What is a Personal Firewall?
Unlike a firewall intended to protect an entire network, personal firewalls are designed to protect a single computer. A firewall that protects a network is usually a dedicated server. All network traffic goes through the firewall first, before it reaches the workstations it protects. Unlike a network firewall, a personal firewall is software that lives on the personal computer. The program interacts with the operating system and its applications to keep it protected. Most personal firewalls are installed in a stand-alone mode on the workstation it protects. However, some solutions utilize a client-server solution. In this case, personal firewall software is installed on each workstation as a client. Software on a server controls the configuration, logging and updating of the client workstations.
Levels of Protection
A firewall can protect in two basic ways:
This layer is the main method of protection for most firewalls. This level of protection only protects the computer where TCP/IP packets are concerned. It doesn't look at the actual content of the packet to determine, for example, whether or not the content may be a virus. It just looks at the packets that deliver that content. Some methods of protection at this level are:
- Packet Inspection - This method monitors the TCP/IP packets entering the computer and decides whether or not to allow them based on their nature. Some popular attacks that can be prevented through this method are "denial of service" and "ping of death."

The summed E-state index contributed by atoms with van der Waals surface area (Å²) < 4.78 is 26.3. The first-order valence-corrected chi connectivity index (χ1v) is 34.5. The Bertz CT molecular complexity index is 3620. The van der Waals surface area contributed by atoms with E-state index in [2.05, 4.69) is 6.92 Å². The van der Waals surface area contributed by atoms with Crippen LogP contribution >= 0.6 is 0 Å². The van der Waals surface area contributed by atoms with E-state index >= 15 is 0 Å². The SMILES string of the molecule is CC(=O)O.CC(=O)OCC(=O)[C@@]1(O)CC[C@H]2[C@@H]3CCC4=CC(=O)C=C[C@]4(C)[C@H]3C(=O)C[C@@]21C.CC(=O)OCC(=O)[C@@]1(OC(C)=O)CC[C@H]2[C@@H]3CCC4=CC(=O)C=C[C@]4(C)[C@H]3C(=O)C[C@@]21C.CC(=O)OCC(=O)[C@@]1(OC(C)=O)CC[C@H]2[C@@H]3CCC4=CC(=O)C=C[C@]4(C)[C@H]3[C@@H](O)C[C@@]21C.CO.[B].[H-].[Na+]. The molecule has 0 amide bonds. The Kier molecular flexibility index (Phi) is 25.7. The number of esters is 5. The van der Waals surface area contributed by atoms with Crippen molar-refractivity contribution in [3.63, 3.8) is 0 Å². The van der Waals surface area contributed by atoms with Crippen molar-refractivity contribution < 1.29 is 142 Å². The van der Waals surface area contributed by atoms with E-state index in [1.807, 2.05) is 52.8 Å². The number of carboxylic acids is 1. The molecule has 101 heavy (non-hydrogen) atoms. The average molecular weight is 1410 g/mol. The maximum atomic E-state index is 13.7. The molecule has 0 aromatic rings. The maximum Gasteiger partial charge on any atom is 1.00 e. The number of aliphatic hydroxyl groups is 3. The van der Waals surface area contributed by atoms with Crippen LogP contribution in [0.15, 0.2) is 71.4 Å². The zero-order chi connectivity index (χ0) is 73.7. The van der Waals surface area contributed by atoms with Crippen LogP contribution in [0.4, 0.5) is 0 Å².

- Network Address Translation (NAT) - Network Address Translation is one of the most important protection features of firewalls. It uses the public address on the "exposed" side of the firewall and translates it to an "illegal" or "invalid" address on the protected side of the firewall. Because the inside is represented by an invalid address, it makes it very difficult for intruders to get in.
- Stateful Inspection - Stateful inspection is usually used in conjunction with NAT. As the firewall sends out packets, it not only keeps a connection table to allow the return traffic to come back to the originator, but it also looks into the packet and checks the sequence number to see if it's out of sequence. If it's out of sequence, it will reject the packet. This is very secure because an attacker can't just fake an IP address and port number. S/he also needs to fake the exact sequencing of the packet, which is very difficult to do in real time.
Protection on the application level is one of the more important features of personal firewalls. This level ignores the actual nature of the packets on the TCP/IP layer but looks at the information carried by the packets. Some of the security issues addressed by application level security are:
- Anti-Virus - Some personal firewalls come integrated with anti-virus software. This is an important feature for inspecting file attachments as well as dangerous scripts that can be run through email clients or web browsers.
There are many personal firewall products available. Two popular products are:
- ZoneAlarm (Zonelabs): http://www.zonealarm.com
- Comodo Personal Firewall: http://www.comodo.com/home/internet-security/firewall.php
Integration with Windows
Windows XP, Vista and 7 all have a built-in firewall feature. It allows you to enable a stateful inspection service along with advanced options to allow redirection of services like http, ftp, telnet, etc. This feature should only be enabled if the computer is not protected by a network firewall. Be sure that you don't have both the Windows Firewall and a personal firewall product enabled! Most third party products will disable the Windows Firewall to avoid interference.
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